Plainview is afflicted with impotence, moral and physical. There is no doubt about Plainview's moral impotence manifested by his unscrupulous business methods, his untempered cynicism for all humanity that leads to a resolution that welcomes glorified nihilism, as shown in that final scene in his private bowling alley. It is probably Plainview's physical impotence that is arguable. Plainview, I believe, is a rather limp character. He masquerades himself with an air of patriarchal command but is himself unable to foster a family, or even attempt to make his own. This is the reason for his abusive need to be in control, why he scorns Eli since the latter, through religion, seeks to share in equal portions with him a dominating command of the community.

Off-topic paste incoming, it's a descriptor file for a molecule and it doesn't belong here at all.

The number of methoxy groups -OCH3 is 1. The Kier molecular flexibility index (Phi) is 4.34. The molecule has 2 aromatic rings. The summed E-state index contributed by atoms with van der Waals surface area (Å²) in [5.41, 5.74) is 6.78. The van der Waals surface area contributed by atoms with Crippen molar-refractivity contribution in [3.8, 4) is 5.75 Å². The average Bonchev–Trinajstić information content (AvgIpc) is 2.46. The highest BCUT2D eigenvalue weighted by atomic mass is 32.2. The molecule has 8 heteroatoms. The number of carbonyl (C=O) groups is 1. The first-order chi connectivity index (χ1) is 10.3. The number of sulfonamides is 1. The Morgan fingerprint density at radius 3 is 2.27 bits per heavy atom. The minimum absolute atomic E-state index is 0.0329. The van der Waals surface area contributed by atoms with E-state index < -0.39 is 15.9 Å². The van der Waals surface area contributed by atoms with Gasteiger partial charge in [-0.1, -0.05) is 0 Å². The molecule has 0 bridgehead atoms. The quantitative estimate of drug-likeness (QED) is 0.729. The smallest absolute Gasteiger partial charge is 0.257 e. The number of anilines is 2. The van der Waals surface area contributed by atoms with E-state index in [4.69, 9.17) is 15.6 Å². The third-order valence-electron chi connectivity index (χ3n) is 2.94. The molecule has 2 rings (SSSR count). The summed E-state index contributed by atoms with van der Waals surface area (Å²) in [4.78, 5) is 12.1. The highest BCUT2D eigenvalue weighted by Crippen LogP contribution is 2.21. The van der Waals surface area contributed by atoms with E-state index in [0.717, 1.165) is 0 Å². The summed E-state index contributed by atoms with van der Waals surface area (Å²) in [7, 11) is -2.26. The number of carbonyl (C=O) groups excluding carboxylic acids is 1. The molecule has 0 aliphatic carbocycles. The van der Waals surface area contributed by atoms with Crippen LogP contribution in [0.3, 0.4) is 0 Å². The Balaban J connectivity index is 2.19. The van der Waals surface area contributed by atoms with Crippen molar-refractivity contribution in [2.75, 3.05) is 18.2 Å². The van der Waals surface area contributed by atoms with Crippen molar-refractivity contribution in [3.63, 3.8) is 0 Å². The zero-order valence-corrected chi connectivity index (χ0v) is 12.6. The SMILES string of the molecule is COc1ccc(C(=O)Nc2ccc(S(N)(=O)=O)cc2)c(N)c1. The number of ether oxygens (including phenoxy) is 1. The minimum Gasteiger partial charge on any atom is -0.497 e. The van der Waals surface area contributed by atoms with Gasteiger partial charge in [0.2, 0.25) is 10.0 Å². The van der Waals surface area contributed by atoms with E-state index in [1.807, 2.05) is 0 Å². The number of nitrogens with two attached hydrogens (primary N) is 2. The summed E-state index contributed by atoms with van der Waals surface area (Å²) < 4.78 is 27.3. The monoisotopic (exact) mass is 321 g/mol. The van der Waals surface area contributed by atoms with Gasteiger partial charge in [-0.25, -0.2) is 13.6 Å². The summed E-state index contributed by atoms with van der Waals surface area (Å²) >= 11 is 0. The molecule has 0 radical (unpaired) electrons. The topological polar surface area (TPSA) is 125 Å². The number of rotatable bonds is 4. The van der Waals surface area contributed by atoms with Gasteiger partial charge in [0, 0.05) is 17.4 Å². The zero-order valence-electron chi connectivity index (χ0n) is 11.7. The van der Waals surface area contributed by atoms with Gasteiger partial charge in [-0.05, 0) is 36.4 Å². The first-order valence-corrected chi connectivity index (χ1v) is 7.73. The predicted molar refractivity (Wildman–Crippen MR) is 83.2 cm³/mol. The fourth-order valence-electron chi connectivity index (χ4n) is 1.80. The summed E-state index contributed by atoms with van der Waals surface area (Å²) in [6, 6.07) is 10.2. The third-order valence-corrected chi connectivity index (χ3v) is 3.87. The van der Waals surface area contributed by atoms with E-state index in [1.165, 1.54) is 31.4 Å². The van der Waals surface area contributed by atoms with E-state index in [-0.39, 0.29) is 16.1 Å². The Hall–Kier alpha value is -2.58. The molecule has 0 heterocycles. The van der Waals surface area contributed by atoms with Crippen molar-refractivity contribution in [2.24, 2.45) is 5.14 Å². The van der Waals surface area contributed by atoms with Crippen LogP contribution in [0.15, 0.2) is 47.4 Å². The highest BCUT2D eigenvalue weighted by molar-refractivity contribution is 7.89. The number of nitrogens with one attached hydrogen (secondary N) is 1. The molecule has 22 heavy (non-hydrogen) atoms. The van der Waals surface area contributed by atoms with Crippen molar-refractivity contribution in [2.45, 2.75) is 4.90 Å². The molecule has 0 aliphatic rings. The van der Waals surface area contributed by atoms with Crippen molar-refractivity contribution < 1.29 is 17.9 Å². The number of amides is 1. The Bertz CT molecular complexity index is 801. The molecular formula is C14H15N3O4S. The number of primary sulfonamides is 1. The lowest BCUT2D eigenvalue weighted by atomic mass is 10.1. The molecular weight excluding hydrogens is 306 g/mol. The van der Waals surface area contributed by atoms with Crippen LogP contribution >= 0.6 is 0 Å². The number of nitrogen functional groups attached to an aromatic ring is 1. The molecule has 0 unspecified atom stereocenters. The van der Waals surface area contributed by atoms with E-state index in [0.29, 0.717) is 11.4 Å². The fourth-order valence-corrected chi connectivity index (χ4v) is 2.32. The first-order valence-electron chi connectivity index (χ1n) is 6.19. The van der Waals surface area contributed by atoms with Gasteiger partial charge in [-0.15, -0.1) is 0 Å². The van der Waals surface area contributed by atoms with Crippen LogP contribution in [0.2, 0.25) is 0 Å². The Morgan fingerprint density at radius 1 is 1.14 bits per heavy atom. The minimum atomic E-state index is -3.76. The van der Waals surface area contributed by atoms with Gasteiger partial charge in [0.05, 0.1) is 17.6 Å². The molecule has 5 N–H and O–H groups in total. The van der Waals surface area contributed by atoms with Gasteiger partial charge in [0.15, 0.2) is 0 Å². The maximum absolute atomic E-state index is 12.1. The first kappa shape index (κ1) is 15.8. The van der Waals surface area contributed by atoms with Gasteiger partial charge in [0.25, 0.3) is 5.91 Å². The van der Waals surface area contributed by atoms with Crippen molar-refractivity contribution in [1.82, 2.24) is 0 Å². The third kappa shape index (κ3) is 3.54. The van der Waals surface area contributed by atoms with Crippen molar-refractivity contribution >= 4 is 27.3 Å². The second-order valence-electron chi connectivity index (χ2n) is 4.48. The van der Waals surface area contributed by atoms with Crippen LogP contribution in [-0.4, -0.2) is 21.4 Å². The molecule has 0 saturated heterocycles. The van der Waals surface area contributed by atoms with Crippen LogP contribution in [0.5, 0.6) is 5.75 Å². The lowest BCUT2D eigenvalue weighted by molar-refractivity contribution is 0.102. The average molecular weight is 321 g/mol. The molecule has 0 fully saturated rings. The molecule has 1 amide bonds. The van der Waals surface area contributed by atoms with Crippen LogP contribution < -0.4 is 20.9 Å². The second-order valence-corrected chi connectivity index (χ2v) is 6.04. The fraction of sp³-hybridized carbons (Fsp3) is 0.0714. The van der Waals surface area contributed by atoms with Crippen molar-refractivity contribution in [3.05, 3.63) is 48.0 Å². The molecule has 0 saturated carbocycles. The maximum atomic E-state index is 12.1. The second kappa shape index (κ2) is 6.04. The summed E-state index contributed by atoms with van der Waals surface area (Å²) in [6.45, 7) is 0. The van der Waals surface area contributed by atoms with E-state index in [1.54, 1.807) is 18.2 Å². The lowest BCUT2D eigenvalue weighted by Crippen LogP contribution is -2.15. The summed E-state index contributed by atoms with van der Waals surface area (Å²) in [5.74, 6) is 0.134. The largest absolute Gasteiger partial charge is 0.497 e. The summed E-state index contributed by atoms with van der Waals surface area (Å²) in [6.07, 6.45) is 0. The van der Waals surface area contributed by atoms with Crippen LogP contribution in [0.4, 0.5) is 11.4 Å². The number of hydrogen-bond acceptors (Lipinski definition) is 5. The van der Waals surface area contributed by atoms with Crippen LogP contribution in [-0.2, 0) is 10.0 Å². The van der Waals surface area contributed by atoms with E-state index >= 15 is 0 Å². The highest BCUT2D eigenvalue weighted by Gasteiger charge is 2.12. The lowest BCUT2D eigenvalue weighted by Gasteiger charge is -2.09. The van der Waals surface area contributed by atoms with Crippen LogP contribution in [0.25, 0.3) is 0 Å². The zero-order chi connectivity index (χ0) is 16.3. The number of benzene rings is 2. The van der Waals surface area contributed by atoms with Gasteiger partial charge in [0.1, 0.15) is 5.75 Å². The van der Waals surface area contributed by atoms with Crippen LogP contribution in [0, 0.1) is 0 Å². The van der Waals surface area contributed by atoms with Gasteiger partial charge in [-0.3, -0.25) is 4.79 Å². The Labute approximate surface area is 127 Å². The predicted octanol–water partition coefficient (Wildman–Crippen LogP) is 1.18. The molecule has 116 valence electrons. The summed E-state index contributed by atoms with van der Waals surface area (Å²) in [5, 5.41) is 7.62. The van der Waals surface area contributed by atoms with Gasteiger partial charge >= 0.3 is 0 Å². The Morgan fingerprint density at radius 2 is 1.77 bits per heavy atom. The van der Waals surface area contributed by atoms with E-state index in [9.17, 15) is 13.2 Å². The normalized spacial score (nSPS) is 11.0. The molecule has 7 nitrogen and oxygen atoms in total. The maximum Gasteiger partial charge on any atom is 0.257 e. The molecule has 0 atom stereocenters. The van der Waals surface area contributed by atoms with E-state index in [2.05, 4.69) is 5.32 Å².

His control is of course artificial, like a commodity he bought along with the barren oil-yielding land. This is because he is unable to naturally produce such trait, a probable result of his accident in the mines leaving him not only with a distinctive gait but also an incurable sterility. This leads a compulsive need to drape such impotence with and jealousies, such as the one he tells about his ward H. W. and how his fictional mother died during childbirth, or how he finds murderous annoyance when his brother incomparably enjoys the company of women, or how he becomes indignantly offended when people pry into his private affairs especially those dealing with family, or how he erupts angrily when his ward decides to prospect for oil in Mexico not only because he gains another competitor but also because his ward, supposedly inferior and disabled, has advanced much further than he is capable of. He is an envious man, jealous of the rest of the world's capability to put into fruition their basic humanity or masculinity while he can only bask underneath artificial copulation, of his structures penetrating the Earth to produce black oil.